I bet you are right. You would have a similar issue with an adjustable iris on a pair of glasses while shooting handguns. It may help you see the front sight on a handgun, but it will also slow you down.

Geetarman:D

chucknbach
June 12, 2012, 07:46 PM
http://www.opticsplanet.net/simmons-pro-target-matte-6-18x40-22-lr-turrets-riflescope.html

What I went with. I had a regular 3x9 Prostaff, the glass on this Simmons is way better.

I also have the 3x9 Pro Target both come with BDC and MOA turrents.

dvdcrr
June 16, 2012, 05:01 PM
yes it would affect groups by about a half inch at that range.

Chuck Dye
June 18, 2012, 11:50 AM
Parallax error only occurs if the shooter's eye is not aligned with the optical axis of the scope. The maximum error occurs when the eye is maximally off axis, aligned with the outer edge of the exit pupil. The Leupold owners' manual states that, for their 4x scope, that max is 8/10ths of an inch at 500 yards, less than 2/10ths inch at 100 yards. Even if you max the parallax error, it is likely to be lost in the noise of the rifle's inherent accuracy and the ammunition's inherent accuracy.

You can look here

http://rimfirebenchrest.com/articles/parallax.html

and do the math.

johnbt
June 19, 2012, 11:58 AM
If you are happy making your rifle shoot worse by using the wrong scope, well, that's okay by me. I'm trying to shoot better, not worse.

The math is fairly straightforward.

John

Slamfire
June 19, 2012, 01:18 PM
I was planning on shooting targets at 200-250 yards with my cz 452 in .22LR.

Parallax will be the least of your issues.

I regularly shoot small bore prone. A 5 mph wind change is enough to move a bullet from the center into the nine ring. That is why small bore shooters use wind gages, because no one can see a 5 mph wind change in the mirage.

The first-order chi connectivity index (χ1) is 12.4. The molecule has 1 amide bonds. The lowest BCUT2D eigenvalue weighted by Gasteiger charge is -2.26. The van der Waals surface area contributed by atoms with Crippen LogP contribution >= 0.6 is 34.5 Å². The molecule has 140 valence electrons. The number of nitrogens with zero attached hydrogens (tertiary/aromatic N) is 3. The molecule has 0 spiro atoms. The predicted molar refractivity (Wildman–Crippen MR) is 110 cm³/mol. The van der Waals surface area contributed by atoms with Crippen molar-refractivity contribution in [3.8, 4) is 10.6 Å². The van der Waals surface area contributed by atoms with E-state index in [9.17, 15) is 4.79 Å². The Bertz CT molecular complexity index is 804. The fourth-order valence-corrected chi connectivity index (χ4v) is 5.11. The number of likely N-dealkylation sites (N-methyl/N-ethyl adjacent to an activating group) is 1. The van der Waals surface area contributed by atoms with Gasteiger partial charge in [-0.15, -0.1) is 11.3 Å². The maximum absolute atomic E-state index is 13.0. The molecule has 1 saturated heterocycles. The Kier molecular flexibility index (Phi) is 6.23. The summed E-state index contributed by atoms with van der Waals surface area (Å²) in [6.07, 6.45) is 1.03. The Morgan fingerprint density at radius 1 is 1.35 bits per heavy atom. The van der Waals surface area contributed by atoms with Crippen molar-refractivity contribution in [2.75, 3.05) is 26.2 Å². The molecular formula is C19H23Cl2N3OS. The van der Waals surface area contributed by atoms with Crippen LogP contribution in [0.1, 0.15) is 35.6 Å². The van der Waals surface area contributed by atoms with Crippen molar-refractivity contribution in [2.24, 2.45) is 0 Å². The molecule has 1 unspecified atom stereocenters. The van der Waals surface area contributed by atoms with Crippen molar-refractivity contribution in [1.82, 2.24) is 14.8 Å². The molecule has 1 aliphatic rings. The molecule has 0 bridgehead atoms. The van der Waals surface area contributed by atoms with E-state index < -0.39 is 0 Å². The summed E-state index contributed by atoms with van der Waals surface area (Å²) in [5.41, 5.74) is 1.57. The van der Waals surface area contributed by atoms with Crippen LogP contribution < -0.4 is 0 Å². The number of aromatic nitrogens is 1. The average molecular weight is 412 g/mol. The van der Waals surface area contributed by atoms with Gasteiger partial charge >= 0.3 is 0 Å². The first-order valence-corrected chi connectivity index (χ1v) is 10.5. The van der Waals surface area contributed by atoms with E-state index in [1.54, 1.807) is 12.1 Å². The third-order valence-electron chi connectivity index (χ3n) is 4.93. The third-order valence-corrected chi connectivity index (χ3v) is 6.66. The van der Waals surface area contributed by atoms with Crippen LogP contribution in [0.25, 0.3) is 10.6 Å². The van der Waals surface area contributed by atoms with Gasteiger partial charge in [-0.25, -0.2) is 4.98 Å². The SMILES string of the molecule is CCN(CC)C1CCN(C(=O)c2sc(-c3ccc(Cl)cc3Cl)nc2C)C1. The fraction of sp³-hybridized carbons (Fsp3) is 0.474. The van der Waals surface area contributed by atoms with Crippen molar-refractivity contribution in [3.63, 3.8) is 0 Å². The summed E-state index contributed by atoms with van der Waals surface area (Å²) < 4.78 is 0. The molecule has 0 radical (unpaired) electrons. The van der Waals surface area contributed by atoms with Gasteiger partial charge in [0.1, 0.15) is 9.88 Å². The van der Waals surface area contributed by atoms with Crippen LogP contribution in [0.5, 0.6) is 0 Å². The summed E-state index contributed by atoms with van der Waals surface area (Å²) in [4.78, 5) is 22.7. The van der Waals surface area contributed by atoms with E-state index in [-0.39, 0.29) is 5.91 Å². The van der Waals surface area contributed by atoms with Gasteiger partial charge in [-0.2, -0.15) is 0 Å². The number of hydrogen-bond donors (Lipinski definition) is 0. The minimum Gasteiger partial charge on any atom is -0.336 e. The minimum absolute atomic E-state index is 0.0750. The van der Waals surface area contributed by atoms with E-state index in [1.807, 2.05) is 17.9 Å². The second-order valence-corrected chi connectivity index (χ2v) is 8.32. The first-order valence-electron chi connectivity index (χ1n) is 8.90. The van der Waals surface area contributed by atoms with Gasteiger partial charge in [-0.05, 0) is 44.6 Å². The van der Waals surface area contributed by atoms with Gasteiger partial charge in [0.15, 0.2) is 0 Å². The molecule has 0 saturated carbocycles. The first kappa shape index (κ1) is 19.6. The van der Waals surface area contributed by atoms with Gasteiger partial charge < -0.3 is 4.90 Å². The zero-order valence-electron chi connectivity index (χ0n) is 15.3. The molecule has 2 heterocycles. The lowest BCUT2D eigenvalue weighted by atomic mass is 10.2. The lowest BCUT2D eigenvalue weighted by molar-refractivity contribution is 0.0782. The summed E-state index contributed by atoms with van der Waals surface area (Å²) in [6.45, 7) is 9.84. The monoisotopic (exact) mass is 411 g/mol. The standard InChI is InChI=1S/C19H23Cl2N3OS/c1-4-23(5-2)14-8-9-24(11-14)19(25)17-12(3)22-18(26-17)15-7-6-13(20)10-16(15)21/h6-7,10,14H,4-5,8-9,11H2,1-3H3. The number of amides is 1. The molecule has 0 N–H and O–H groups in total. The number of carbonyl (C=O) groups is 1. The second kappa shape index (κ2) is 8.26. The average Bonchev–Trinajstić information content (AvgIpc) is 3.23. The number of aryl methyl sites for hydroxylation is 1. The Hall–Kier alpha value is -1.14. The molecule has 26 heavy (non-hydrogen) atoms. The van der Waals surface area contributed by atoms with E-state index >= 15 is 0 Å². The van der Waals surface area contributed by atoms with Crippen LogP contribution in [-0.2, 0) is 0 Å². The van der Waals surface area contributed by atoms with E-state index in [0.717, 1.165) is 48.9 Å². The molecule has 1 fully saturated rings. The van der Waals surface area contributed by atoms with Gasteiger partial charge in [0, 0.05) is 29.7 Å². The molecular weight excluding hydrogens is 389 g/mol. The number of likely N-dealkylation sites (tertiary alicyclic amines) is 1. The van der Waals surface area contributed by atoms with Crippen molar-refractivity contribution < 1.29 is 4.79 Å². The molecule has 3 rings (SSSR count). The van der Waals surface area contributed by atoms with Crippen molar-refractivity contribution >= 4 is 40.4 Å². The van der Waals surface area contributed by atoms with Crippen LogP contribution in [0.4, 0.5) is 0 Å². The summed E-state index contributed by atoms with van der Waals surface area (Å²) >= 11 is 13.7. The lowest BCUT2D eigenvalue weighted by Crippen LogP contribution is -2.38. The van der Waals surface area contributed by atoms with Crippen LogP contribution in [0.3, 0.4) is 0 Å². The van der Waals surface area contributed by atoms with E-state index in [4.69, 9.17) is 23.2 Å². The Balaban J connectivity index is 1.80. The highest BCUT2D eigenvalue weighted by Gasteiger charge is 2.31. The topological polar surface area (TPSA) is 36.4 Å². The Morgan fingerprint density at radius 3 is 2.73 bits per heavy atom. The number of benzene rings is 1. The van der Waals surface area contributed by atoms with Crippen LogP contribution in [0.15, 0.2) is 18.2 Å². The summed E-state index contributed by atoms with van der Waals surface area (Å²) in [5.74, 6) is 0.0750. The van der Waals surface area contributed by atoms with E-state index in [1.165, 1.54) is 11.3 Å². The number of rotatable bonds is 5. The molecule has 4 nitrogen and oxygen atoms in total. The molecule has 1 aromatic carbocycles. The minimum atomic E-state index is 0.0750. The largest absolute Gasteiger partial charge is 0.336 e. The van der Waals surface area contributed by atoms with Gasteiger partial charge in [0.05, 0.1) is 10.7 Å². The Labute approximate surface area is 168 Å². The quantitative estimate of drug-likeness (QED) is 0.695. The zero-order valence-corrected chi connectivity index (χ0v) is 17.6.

Also, the elevation necessary to go from 100 yards to 200 yards is equal to the elevation it takes to go from 600 yards to 1000 yards with a 308. Around 24 MOA.

You will probably run out of elevation before you get there.

eldorendo
June 22, 2012, 06:59 AM
Folks, one cannot adjust parallax; they can only correct for it. And when the shooter's aiming eye's on the optical center of the scope as it looks through it, there's no parallax regardless of where the objective (front) lens is focused at.

I think it's stupid and irresponsible for rifle scope companies to call range focusing adjustment "parallax focus" or words to that effect.

A more likely possibility would be that the scope manufacturers actually understand parallax and you don't. :cool:

Boncrayon
June 23, 2012, 03:27 PM
Parallax is not as much an issue for a quality scope as it is for your eye lense protection (or possible astigmatism). I have 63 year old eyes. I have an astigmatism that forces me to close my left non-dominant eye. I shoot a Marlin 60 with a Nikon Prostaff 2x9x40 scope and at 50 yards, punched out my bull's eye with calibrated adjustments to the rectical. I wear extended cheap reading glasses. If I keep my head after following the distance and angle to the rear scope for full view, there are no problems. If I tilt my head at an upper angle to view the scope at the top of my reading lense, I get a parallax view. If I raise my chin to look directly into the scope, I do not have the problem. Be careful when adding eye protective glasses with your chin down, and missing the full field the scope offers.

B.L.E.
June 24, 2012, 08:57 PM
Parallax is a scope issue, not a .22 issue. All scopes have a specific range where the parallax is zero.

Take a scope that has zero parallax at 100 yards. Your eye is the gun's rear sight and the crosshairs are the gun's front sight. Optically, those crosshairs are 100 yards in front of your gun. When you shoot at something 500 yards away, moving your eye does the same thing as moving the rear sight of a gun with open sights. Moving your eye left moves the point of impact left.

When your target is 50 yards away, the "front sight" is 50 yards beyond the target and moving your eye left moves the point of impact right.

When your target is 100 yards away, the cross hairs are at the same distance as the target and moving your eye has no effect on the point of impact.

Many .22 specific scopes have zero parallax at 50-60 yards, reflecting the practical hunting range of a .22.

mrawesome22
June 24, 2012, 11:44 PM
I have to agree with Slamfire.

Attempting to shoot 22LR at 250yrds... parallax will be the least of your worries.

Groups? You mean patterns measured in feet.

Better get the broad side of a barn for a target. You'll need it.

Sent from HenseMod6.